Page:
A month doesn’t go by without at least one mobile phone consumer story hitting the headlines, with a shocked holidaymaker taking a starring role and explaining that they have no idea why they managed to run up such a huge phone bill whilst abroad.

The latest one is in today’s Scottish Daily Record newspaper, involving a man who had been hit with a £1,200 phone bill following a trip to Thailand. The full headline reads: ‘Man hit with £1200 mobile phone bill for holiday in Thailand – even though he never made a call or sent a text‘.

The fact that he never made a call or sent a text message, of course, alludes to the fact that Internet data was at the root of the problem. But was he surfing the social fandango on Facebook day-in-day-out? Or was he streaming hour-long videos on YouTube? It appears not.

The holidaymaker in question says he only used his phone to access free WiFi from his Thai hotel, and didn’t realize he was still being charged for receiving emails and Facebook updates. This happens when you enter an area not covered by free WiFi and the data roaming feature is switched to ‘on’.

As the Edinburgh-based dad of one notes, the phone bill was almost as much as the price of his holiday, and he only knew what was happening when he returned from his 10-day Christmas break to discover his phone had been barred.

A few years back in the pre-smartphone era, such stories were still fairly common, though the root cause was often mobile users losing track of texts they were sending and calls they were making. The stories often involved bills amounting to hundreds or thousands of pounds, but usually the mobile phone network would take pity and offer a huge discount as a goodwill gesture.

In the latest case, the ‘victim’ was relieved when he received a text message from T-Mobile to say they were reducing the bill to £297, but his respite didn’t last long. It transpired they’d made a mistake, and they were actually reducing his bill by that amount, meaning he still faces fees of almost a thousand pounds.

All this begs one big question though. How many more of such stories must we read before something is done about it?

Lessons aren’t being learned

A rise in cases involving inflated data roaming charges is linked to an increase in people using such features abroad, with smartphones growing year-on-year in the UK.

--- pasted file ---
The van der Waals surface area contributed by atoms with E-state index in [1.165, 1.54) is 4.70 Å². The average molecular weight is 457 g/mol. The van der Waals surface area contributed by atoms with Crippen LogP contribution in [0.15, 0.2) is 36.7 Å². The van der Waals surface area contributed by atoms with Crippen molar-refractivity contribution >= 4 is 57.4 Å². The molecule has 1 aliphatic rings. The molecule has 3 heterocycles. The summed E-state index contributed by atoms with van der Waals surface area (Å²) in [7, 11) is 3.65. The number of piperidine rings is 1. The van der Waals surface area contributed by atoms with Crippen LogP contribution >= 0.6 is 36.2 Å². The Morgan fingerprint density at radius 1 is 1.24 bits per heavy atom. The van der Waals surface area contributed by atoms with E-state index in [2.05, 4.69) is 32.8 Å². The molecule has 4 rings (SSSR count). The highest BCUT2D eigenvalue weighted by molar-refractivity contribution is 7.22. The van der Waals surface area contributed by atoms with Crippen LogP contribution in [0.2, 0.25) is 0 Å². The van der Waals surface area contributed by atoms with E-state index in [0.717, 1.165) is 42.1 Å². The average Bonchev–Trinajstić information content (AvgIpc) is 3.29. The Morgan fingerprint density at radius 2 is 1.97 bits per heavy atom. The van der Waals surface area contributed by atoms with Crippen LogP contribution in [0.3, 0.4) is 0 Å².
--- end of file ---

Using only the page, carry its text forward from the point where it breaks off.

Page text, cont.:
I’m not going to take sides in the debate. It’s far too easy to side with the little guy against the big mobile phone companies, when in reality surely ALL mobile phone users know about the perils of data roaming by now? How many horror stories do people have to read before they learn to switch roaming to ‘off’?

But here’s the thing. People clearly AREN’T learning from others’ mistakes. Whether it’s because they’re not technologically minded, have short memories or are just a little dim…the point is, we’re not seeing an end to this debacle. Something needs to happen, and it seems that the onus has to now fall on the mobile phone companies to put mechanisms in place to prevent consumers from being hosed whilst abroad.

What can be done?

The EU is capping data roaming costs, which will see the wholesale cost of data dropping to a maximum of 30 euro cents per megabyte from July this year, but the world is a big place. People are prone to travel far beyond the confines of the European Union, so we need a global solution.

One mobile phone network, O2, already has a worldwide data roaming cap in place which stops charging for data after their usage reaches £40 anywhere in the world, and then it cuts them off completely it they go beyond 50MB.

It seems that this is the only way to sort the mess out. According to a BBC Watchdog report from last year, it has received the most complaints from Orange customers, whilst T-Mobile also featured highly. But all the mobile phone networks could do better.

I hate to jump on the obvious option and blame the mobile phone networks for consumers’ inability to manage their mobile phones properly. There is a culture of buck-passing that has led consumers to body-swerve any kind of responsibility they have for their own affairs.

However, it can’t be difficult for customers to be warned when their bill reaches a pre-agreed figure. Or perhaps networks should make data roaming an entirely opt-in endeavor. Either way, something has to be done, and action has to come from the mobile phone networks.